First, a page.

Working at the Gitmo US military base might cause cancer

The World
Cancer cluster investigations are notoriously difficult, but civilian and military personnel who've worked at Gitmo are increasingly alarmed.

Among the lawyers who've worked for detainees at the US military base on Guantanamo Bay are attorneys who've long been jittery about their surroundings. 

Signs at the war court compound warn that the water isn't potable. The tents and containers where many live sit atop a former dumping ground for jet fuel. 

Now some of the military and civilian personnel claim this environment might be causing those who work at the base to develop cancer. 

"They say the jet fuel could have been a source of carcinogens and there might be asbestos in an old building that was initially used to house the trials," says Reuters investigative reporter David Rohde, who was the first to write about the issue. 

The alleged cancer link is raised in a complaint a Navy Reserve attorney filed recently with the Pentagon. The complaint argues that environmental problems at the war court compound on the military base might be behind seven recent cases of cancer in civilian and military personnel, including three deaths in the last 13 months. That's out of a group of 200 people who worked in the area.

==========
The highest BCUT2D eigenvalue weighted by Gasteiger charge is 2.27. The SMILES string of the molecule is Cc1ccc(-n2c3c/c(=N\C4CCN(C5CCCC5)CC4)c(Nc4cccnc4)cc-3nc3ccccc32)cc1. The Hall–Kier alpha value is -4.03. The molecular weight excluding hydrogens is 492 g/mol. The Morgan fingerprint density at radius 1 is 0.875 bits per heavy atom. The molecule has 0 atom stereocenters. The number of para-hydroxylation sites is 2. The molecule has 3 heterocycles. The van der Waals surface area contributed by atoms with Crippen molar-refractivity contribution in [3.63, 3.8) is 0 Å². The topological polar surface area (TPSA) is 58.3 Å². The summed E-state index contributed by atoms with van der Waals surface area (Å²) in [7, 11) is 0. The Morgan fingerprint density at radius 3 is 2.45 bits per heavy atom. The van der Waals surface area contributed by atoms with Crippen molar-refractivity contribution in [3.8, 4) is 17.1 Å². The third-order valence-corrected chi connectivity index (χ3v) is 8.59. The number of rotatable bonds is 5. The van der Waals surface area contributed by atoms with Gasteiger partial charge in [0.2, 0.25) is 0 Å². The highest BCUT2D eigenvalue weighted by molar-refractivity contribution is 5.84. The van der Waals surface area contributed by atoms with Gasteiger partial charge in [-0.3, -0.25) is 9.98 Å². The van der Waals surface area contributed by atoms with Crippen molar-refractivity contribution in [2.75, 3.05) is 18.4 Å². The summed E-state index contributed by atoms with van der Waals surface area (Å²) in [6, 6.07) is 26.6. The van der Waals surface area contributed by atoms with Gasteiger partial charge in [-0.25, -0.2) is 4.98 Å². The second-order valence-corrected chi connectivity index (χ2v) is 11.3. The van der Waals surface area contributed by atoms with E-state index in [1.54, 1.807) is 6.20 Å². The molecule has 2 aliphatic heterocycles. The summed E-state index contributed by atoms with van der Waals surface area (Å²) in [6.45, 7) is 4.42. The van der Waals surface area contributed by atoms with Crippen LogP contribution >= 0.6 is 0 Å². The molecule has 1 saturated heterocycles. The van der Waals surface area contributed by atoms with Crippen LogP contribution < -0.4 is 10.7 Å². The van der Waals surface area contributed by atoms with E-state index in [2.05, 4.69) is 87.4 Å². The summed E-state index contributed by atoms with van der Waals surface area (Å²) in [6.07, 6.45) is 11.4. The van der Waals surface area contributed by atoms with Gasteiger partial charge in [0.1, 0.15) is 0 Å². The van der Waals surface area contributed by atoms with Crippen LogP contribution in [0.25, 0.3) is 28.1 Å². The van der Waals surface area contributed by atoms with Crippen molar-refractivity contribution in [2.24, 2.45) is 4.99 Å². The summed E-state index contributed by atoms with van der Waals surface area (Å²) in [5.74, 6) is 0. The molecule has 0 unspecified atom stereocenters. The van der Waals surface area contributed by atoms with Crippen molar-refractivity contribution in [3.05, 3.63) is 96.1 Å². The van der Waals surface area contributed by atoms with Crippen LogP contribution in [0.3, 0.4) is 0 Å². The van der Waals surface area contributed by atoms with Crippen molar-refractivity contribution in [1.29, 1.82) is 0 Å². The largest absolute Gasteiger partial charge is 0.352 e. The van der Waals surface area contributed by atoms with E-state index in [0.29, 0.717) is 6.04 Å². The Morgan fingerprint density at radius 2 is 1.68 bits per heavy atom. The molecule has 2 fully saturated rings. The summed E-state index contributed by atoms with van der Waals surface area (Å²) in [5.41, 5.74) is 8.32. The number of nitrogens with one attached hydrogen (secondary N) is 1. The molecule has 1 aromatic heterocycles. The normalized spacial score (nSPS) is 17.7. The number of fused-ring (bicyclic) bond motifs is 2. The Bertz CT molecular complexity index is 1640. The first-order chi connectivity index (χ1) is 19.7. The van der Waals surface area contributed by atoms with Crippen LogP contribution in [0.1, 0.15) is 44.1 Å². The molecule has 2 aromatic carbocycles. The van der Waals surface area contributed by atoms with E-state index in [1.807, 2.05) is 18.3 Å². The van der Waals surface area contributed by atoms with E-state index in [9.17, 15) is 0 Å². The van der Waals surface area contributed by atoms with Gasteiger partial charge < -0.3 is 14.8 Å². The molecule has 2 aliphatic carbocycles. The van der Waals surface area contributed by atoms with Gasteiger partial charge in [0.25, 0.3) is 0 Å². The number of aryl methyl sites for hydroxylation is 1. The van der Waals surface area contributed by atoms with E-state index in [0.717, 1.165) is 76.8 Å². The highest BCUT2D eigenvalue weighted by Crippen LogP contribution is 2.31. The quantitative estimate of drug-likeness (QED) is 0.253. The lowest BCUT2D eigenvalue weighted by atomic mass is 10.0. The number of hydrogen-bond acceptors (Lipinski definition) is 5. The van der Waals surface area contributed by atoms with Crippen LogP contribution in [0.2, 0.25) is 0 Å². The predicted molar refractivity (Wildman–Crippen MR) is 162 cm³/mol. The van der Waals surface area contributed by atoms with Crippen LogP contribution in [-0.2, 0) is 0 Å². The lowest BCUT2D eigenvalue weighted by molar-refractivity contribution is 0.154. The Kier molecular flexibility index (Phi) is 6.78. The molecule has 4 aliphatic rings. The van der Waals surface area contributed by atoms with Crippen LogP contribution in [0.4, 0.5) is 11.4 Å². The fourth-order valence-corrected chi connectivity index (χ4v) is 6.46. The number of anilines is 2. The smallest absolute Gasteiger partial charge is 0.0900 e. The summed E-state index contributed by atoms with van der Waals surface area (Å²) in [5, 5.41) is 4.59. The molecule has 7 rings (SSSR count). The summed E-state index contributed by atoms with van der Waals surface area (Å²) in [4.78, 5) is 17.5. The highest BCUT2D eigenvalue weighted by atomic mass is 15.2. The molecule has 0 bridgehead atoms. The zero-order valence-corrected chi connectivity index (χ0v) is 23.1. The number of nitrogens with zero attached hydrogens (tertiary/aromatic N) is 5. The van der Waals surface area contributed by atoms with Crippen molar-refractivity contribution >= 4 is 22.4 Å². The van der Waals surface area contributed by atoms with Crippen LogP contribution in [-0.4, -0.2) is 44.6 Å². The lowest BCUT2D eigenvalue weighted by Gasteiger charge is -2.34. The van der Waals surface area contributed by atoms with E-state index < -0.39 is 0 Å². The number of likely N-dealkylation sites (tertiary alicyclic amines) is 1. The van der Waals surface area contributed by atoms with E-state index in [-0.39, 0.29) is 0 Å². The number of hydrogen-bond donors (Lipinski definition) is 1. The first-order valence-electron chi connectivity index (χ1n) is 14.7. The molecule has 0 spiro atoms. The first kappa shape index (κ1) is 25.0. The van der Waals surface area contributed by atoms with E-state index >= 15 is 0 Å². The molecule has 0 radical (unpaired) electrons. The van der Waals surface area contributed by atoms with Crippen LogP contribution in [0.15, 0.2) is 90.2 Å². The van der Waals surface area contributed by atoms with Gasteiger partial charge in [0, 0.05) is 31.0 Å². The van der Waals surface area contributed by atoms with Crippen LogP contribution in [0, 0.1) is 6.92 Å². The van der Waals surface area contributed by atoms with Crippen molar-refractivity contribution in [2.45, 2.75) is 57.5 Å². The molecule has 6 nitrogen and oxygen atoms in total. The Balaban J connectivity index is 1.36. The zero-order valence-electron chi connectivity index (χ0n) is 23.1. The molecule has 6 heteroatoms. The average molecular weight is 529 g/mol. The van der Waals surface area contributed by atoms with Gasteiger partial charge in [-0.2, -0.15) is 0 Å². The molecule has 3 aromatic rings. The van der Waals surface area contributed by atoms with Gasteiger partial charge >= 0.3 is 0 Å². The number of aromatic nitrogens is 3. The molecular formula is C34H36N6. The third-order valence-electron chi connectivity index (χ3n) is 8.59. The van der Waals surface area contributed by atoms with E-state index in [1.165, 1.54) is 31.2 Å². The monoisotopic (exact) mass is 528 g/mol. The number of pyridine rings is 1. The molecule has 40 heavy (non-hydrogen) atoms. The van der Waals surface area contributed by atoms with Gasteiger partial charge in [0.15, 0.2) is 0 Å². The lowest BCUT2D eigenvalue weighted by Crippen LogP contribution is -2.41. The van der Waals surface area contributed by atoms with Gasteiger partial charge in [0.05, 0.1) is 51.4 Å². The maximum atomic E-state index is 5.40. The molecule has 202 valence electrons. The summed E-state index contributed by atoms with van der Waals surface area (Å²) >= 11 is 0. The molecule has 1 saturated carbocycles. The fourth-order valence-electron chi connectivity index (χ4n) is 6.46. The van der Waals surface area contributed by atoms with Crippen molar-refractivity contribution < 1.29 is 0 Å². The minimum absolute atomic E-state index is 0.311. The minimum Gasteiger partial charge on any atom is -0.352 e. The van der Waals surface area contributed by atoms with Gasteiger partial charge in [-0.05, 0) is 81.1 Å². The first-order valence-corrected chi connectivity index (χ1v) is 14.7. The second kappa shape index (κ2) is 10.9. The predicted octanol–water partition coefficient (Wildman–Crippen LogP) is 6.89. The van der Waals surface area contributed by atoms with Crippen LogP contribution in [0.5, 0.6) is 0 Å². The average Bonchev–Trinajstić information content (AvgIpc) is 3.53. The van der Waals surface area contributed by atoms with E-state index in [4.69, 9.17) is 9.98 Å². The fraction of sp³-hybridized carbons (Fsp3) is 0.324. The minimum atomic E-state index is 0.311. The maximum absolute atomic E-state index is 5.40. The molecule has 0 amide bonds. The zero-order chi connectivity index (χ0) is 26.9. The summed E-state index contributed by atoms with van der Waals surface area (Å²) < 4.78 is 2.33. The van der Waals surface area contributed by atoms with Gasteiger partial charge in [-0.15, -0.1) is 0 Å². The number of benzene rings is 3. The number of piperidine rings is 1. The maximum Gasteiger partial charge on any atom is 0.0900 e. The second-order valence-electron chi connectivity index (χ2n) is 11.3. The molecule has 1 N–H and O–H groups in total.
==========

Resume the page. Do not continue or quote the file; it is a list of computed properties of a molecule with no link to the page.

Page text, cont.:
Detainees are housed a significant distance away from the war court, and the complaint does not allege that they have been exposed to carcinogens. 

Rohde admits it's notoriously difficult to prove an environmental link to cancer. The US Navy says it's launched its own investigation into the cancer deaths. 

An alleged cancer cluster is far from the only reason the detention center at Guantanamo continues to remain controversial. Last weekend the Obama administration floated a revised plan for shuttering the facility, suggesting it might try to move to US prisons approximately a dozen detainees considered "too dangerous to release," while speeding up the discharge of 52 others already cleared for release.   

Will the plan work?  

Rohde says, "That's one of the biggest legacy questions of Obama's presidency."

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